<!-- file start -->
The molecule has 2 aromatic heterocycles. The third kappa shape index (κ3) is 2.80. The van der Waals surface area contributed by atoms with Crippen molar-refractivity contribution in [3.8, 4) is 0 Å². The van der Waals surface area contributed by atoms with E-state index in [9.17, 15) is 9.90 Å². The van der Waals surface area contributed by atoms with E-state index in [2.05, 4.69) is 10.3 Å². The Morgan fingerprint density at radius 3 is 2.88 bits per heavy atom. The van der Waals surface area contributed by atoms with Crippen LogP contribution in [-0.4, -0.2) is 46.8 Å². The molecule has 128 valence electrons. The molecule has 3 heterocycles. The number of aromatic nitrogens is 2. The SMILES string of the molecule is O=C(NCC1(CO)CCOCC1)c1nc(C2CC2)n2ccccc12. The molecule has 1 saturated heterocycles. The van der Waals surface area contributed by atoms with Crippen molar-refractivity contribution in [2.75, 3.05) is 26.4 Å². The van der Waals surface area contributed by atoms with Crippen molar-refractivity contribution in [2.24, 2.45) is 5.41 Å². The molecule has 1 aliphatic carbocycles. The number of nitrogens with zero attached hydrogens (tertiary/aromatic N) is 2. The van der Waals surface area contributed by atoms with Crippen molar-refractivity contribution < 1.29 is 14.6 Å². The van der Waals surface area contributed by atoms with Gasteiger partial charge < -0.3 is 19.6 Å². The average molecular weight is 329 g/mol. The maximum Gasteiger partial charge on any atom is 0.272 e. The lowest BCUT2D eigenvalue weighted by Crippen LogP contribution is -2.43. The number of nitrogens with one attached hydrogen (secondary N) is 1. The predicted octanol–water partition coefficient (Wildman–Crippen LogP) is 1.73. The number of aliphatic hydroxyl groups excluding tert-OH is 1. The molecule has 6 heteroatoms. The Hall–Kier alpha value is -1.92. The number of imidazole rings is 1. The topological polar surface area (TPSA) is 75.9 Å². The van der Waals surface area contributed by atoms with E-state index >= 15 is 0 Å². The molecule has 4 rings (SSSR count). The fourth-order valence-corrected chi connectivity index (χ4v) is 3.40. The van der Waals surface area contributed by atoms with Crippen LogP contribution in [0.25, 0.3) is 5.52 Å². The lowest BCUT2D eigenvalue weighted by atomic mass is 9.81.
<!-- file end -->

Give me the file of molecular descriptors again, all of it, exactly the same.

The molecule has 2 aromatic heterocycles. The third kappa shape index (κ3) is 2.80. The van der Waals surface area contributed by atoms with Crippen molar-refractivity contribution in [3.8, 4) is 0 Å². The van der Waals surface area contributed by atoms with E-state index in [9.17, 15) is 9.90 Å². The van der Waals surface area contributed by atoms with E-state index in [2.05, 4.69) is 10.3 Å². The Morgan fingerprint density at radius 3 is 2.88 bits per heavy atom. The van der Waals surface area contributed by atoms with Crippen LogP contribution in [-0.4, -0.2) is 46.8 Å². The molecule has 128 valence electrons. The molecule has 3 heterocycles. The number of aromatic nitrogens is 2. The SMILES string of the molecule is O=C(NCC1(CO)CCOCC1)c1nc(C2CC2)n2ccccc12. The molecule has 1 saturated heterocycles. The van der Waals surface area contributed by atoms with Crippen molar-refractivity contribution in [2.75, 3.05) is 26.4 Å². The van der Waals surface area contributed by atoms with Crippen molar-refractivity contribution in [2.24, 2.45) is 5.41 Å². The molecule has 1 aliphatic carbocycles. The number of nitrogens with zero attached hydrogens (tertiary/aromatic N) is 2. The van der Waals surface area contributed by atoms with Crippen molar-refractivity contribution < 1.29 is 14.6 Å². The van der Waals surface area contributed by atoms with Gasteiger partial charge < -0.3 is 19.6 Å². The average molecular weight is 329 g/mol. The maximum Gasteiger partial charge on any atom is 0.272 e. The lowest BCUT2D eigenvalue weighted by Crippen LogP contribution is -2.43. The number of nitrogens with one attached hydrogen (secondary N) is 1. The predicted octanol–water partition coefficient (Wildman–Crippen LogP) is 1.73. The number of aliphatic hydroxyl groups excluding tert-OH is 1. The molecule has 6 heteroatoms. The Hall–Kier alpha value is -1.92. The number of imidazole rings is 1. The topological polar surface area (TPSA) is 75.9 Å². The van der Waals surface area contributed by atoms with E-state index >= 15 is 0 Å². The molecule has 4 rings (SSSR count). The fourth-order valence-corrected chi connectivity index (χ4v) is 3.40. The van der Waals surface area contributed by atoms with Crippen LogP contribution in [0.25, 0.3) is 5.52 Å². The lowest BCUT2D eigenvalue weighted by atomic mass is 9.81.